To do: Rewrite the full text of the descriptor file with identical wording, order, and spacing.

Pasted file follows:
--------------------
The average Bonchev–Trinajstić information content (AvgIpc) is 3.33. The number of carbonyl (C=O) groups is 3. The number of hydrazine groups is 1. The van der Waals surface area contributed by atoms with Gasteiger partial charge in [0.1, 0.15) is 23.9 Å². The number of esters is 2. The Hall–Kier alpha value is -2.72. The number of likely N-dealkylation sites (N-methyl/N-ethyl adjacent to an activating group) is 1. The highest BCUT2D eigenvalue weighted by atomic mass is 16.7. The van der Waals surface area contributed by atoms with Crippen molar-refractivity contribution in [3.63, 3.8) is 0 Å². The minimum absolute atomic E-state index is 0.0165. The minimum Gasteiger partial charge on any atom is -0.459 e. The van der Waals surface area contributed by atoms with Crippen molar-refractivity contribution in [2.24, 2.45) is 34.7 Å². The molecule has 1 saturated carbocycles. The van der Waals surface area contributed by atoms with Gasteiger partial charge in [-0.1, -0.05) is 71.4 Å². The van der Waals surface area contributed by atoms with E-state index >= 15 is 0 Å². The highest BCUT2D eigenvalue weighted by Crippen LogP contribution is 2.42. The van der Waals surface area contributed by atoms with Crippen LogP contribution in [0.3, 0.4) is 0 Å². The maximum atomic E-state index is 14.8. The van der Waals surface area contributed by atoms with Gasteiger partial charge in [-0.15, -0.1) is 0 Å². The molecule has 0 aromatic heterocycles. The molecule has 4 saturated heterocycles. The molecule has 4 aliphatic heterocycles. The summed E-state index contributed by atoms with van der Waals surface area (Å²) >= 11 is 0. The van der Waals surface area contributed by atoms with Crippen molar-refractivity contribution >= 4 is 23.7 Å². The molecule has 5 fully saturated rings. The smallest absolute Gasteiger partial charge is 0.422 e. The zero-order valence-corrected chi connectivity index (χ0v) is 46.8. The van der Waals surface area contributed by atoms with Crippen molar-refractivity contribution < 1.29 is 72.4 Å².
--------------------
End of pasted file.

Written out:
The average Bonchev–Trinajstić information content (AvgIpc) is 3.33. The number of carbonyl (C=O) groups is 3. The number of hydrazine groups is 1. The van der Waals surface area contributed by atoms with Gasteiger partial charge in [0.1, 0.15) is 23.9 Å². The number of esters is 2. The Hall–Kier alpha value is -2.72. The number of likely N-dealkylation sites (N-methyl/N-ethyl adjacent to an activating group) is 1. The highest BCUT2D eigenvalue weighted by atomic mass is 16.7. The van der Waals surface area contributed by atoms with Crippen molar-refractivity contribution in [3.63, 3.8) is 0 Å². The minimum absolute atomic E-state index is 0.0165. The minimum Gasteiger partial charge on any atom is -0.459 e. The van der Waals surface area contributed by atoms with Crippen molar-refractivity contribution in [2.24, 2.45) is 34.7 Å². The molecule has 1 saturated carbocycles. The van der Waals surface area contributed by atoms with Gasteiger partial charge in [-0.1, -0.05) is 71.4 Å². The van der Waals surface area contributed by atoms with E-state index >= 15 is 0 Å². The highest BCUT2D eigenvalue weighted by Crippen LogP contribution is 2.42. The van der Waals surface area contributed by atoms with Crippen LogP contribution in [0.3, 0.4) is 0 Å². The maximum atomic E-state index is 14.8. The van der Waals surface area contributed by atoms with Gasteiger partial charge in [-0.15, -0.1) is 0 Å². The molecule has 0 aromatic heterocycles. The molecule has 4 saturated heterocycles. The molecule has 4 aliphatic heterocycles. The summed E-state index contributed by atoms with van der Waals surface area (Å²) >= 11 is 0. The van der Waals surface area contributed by atoms with Crippen molar-refractivity contribution >= 4 is 23.7 Å². The molecule has 5 fully saturated rings. The smallest absolute Gasteiger partial charge is 0.422 e. The zero-order valence-corrected chi connectivity index (χ0v) is 46.8. The van der Waals surface area contributed by atoms with Crippen molar-refractivity contribution < 1.29 is 72.4 Å².